Mike McNamara, who gained numerous individual honours and led Rockingham CC to multiple national team titles and records in the 1960s and 1970s, has died after a long illness at the age of 85.
McNamara, latterly president of the South Yorkshire club, lived in recent years in the North of Scotland after moving with his late wife Eileen to a bungalow on the shores of Loch Eriboll. He died in hospital at Bonar Bridge on Saturday, May 8.
After a string of wins in Yorkshire and the North Midlands in the late 1950s and early 1960s, McNamara first came to prominence nationally in 1964 when he was one of four riders to break the 50-mile competition record in the same event on the A1 at Boroughbridge, clocking 1-51-49. It earned him third place in the BBAR which he repeated in 1965, when he helped Rockingham to the team title and record at 50 miles.
He won the national 12-hour championship in 1966 with a modest 258.29 miles on a hard day, but showed record breaking form the following season with 276.52 miles in the Otley CC event, only to see his distance narrowly beaten by Beryl Burton, whose women’s record of 277.25 miles stood for 50 years.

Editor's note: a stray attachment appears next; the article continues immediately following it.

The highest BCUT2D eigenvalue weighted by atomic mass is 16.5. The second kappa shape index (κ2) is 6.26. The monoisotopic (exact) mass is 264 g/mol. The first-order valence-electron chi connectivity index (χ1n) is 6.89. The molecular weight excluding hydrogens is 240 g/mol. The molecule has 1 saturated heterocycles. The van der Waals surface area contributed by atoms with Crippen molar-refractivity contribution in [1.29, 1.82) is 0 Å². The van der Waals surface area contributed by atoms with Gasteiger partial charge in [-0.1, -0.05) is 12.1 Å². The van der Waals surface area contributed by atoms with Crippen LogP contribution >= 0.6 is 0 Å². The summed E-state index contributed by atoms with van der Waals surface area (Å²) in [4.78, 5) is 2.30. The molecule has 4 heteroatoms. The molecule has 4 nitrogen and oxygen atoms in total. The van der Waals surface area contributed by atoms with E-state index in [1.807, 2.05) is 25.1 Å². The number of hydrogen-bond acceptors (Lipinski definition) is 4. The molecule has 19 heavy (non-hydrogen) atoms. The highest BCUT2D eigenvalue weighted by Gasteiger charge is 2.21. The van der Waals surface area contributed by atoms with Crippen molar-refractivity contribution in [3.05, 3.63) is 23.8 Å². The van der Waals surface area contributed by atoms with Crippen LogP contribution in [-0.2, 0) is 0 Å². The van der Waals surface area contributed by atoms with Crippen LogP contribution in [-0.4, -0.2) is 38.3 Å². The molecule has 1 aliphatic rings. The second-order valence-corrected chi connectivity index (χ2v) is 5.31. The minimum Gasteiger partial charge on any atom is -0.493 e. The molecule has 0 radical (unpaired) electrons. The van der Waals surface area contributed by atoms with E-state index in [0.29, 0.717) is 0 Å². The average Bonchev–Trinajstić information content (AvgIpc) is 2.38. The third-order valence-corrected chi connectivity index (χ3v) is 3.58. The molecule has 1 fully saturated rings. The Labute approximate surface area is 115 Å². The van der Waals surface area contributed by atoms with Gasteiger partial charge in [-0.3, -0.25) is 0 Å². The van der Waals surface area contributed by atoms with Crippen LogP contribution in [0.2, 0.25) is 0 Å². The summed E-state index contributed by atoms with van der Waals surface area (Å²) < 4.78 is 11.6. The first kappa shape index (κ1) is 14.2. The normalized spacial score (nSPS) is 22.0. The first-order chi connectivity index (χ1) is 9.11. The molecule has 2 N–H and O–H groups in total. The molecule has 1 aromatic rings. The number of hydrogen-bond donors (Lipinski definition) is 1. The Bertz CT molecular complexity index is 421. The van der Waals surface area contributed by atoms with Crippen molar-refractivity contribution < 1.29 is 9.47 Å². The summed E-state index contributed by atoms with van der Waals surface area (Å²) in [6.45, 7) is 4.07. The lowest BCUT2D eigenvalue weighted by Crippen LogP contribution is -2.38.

McNamara was third man (behind Graham Huck and Ticker Mullins) in the Rockingham squad which won the BBAR team competition in 1970, and in 1971 he helped club-mates Baz Breedon and Jon Burnham to national team titles at 25 and 50 miles. For three years he led the winning all-rounder team with the backing of Mullins and Bernard Bennett (1974) and Mullins and Eric Smallwood (1976 and 1977). In 1977, Mullins, McNamara and Graham Barker also won the 12-hour team championship, and in 1990 his son Michael led Barker and Steve Heywood to the same title.
McNamara leaves son Michael junior, aged 55, and daughter Elizabeth, 50.
Graham Huck is among former team-mates who have paid tribute to McNamara. “He would help anybody in any way he could,” said Huck. “He was very competitive on the bike, but off it he would happily give his advice to anybody and everybody, especially younger riders as I was.”
Graham Barker said: “When I first met Mac I was a junior, and he was always ready with whatever advice I needed. A Lot of people don’t realise just what he did for the sport, but he was very active behind the scenes. He would organise events, and put himself off at number one in the field so that he could check all the marshals were in place.”
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